Measuring the future
Bill Sullivan, president and CEO of Agilent, sat down with Electronic News/Electronic Business to talk about the company’s new focus, the recent divestitures, and the convergence of multiple disciplines in science. What follows are excerpts of that interview.
Q: What was behind Agilent’s decision to spin off your semiconductor and semiconductor test businesses, and how has the company done since then?
Sullivan: We made the decision in August 2005 to focus the company 100 percent on the $40 billion measurement market. In addition to that, we believe there are billions of dollars of additional opportunities associated with the measurement industry.
Q: So that became your single core competency?
Sullivan: Yes. That was what Hewlett-Packard was founded on, and we have since gone back to what we did the best. We made the decision to divest the semiconductor-related businesses because it’s a different business model. It’s a more volatile market, and the company was being valued on how we did in the semiconductor business, not our core measurement business. That’s what drove the decision. If you look at the last 10 years up until now, the growth rate of the core measurement business was higher than the growth rate of the semiconductor business, and the volatility was one-third of what the company had been over the past 10 years. We created Avago, which is a very competitive semiconductor company, and Verigy is a very competitive semiconductor test business. In the process, we’ve returned $5 billion in cash to our stockholders.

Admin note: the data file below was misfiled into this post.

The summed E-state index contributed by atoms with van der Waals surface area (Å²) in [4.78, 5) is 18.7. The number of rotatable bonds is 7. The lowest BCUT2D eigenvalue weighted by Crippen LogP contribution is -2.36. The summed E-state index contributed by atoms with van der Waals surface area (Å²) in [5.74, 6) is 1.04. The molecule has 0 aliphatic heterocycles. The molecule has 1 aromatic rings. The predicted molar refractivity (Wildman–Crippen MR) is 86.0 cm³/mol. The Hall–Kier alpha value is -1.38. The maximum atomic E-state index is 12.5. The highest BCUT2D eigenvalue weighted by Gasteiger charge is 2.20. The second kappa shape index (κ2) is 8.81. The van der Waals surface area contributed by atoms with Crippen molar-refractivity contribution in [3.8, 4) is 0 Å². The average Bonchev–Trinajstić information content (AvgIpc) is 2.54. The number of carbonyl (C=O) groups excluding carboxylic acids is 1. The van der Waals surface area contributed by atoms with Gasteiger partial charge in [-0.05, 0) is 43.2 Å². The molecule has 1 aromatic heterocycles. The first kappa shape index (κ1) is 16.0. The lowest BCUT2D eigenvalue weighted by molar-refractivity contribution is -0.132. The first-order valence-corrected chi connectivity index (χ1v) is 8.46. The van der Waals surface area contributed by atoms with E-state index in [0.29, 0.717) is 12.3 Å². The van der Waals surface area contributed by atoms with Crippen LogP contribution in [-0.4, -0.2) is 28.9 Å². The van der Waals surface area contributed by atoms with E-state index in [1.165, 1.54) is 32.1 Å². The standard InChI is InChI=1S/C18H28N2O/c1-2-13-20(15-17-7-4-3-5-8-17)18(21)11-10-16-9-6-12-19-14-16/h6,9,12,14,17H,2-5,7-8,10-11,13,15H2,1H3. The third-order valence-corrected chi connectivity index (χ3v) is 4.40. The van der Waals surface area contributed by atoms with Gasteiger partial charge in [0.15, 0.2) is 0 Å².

Q: From a research standpoint, have those divestitures had any effect?
Sullivan: It’s hard to argue with being a focused organization. Our core competency is measurement science. It always has been. Our semiconductor component effort was driven out of the needs of Hewlett-Packard. Now, moving forward, we are focusing 100 percent of our efforts on measurement science. We have reorganized our central research lab, focusing on electronic measurement, life sciences measurement, and new measurement technologies such as in the nanotechnology area and homeland security.